Making Themes and Connections between Different Projects

I am already grappling with the realization that this space is going to be a bit muddled at times. Over the next few months I will be emphasizing the Grandpa’s Letters project as I build it out (both in terms of research and audience) and prep the manuscript, and then at some point next year I will shift backs towards horse stealing as my book arrival date nears. And throughout that process I may periodically touch base with my documentary.

Obviously, all three of these projects are very different, and only one of them is attached to my scholarly background and training in the American West. Neither the Pacific War and New Madrid earthquake prediction projects fall easily within the rubric of Western history, nor are they within the nineteenth century or even the Great Plains. That being said, one of the benefits of not currently residing within the tenure stream at a research school is that I can do whatever the hell I want, so unless or until that changes I am going to keep pursuing the projects that I am most excited about completing.

Upon further reflection, though, I see several connections between these projects that reveal much about both my own interests and the subjects I am tackling. First, I am interested in – and always seem to come back to – the middle of the country. Despite moving to California eleven years ago most of my stories come from the Midwest. Nebraska, the Missouri Bootheel (where I went to college), and the experiences of a St. Louisan in the Navy all serve as excuses to continue talking and writing about the places in the middle. Most of my other ideas fall somewhere in the Midwest or Great Plains as well. Perhaps I should more fully embrace the recent explosion in scholarship on the Midwest (pioneered by Jon Lauck), which may in the long run be a better home and community for my work (anyone hiring Midwest historians? Anyone?).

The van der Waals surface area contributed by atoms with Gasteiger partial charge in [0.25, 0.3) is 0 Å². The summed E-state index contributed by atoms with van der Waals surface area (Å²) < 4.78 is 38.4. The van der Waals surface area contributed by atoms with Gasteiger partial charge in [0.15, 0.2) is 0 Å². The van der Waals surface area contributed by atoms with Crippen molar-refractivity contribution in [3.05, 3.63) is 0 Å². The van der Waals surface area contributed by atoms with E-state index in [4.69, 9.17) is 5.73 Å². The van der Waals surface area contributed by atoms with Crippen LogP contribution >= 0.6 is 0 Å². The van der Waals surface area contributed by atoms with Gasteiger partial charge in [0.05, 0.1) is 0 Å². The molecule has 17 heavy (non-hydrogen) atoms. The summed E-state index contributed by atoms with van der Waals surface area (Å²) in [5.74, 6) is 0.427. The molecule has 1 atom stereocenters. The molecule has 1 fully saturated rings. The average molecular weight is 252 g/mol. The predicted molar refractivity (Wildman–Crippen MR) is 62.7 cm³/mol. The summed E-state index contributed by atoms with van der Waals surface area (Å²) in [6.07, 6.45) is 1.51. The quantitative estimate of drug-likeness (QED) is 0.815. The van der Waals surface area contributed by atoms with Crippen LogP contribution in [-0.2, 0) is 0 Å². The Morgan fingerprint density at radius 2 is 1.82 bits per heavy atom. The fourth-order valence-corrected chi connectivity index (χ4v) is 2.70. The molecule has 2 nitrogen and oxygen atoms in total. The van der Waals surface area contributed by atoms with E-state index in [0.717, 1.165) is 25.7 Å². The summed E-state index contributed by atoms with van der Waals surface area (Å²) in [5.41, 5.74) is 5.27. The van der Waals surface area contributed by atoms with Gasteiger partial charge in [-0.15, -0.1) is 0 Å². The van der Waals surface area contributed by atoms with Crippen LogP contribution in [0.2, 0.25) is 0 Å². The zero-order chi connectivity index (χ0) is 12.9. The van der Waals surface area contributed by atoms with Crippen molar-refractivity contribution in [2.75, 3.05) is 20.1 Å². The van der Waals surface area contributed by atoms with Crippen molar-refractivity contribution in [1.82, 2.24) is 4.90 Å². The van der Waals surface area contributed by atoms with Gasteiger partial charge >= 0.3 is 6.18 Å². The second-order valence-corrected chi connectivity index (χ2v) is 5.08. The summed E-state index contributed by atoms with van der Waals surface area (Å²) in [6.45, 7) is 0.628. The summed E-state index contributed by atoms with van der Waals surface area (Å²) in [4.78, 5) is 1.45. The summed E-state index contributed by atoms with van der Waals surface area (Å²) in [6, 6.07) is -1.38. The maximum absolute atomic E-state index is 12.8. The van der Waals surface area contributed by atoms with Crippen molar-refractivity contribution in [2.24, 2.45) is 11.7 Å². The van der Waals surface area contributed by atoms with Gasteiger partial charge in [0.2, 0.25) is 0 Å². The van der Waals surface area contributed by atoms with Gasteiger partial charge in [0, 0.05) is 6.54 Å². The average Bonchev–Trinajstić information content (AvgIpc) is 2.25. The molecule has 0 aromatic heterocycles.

Aside from geography, I am also very interested in several overarching themes, such as alienation, hysteria, and comparative culture. My book on horse stealing reflects heavily on all three, while the documentary is a case study on public hysteria in the modern Midwest. If there is anything that really interests me, it is the history of people freaking out. My World War II work takes several opportunities to compare Midwestern and Polynesian and West Coast culture, and while it doesn’t delve too deeply into alienation, there are points when my grandpa feels very cut off from both his home and from the war surrounding him. In any case, every historian gravitates towards certain things in their research and writing, and without spending a great deal of time pondering the subject these are some of mine.

Please pardon me writing yet another self-indulgent “this is what I want to do” post, but I hope that by putting these thoughts down here that readers will have a better sense of what I am interested in as an author, and in turn I hope that this will help me work towards making better connections between these different projects in my blog and in my writing in general.

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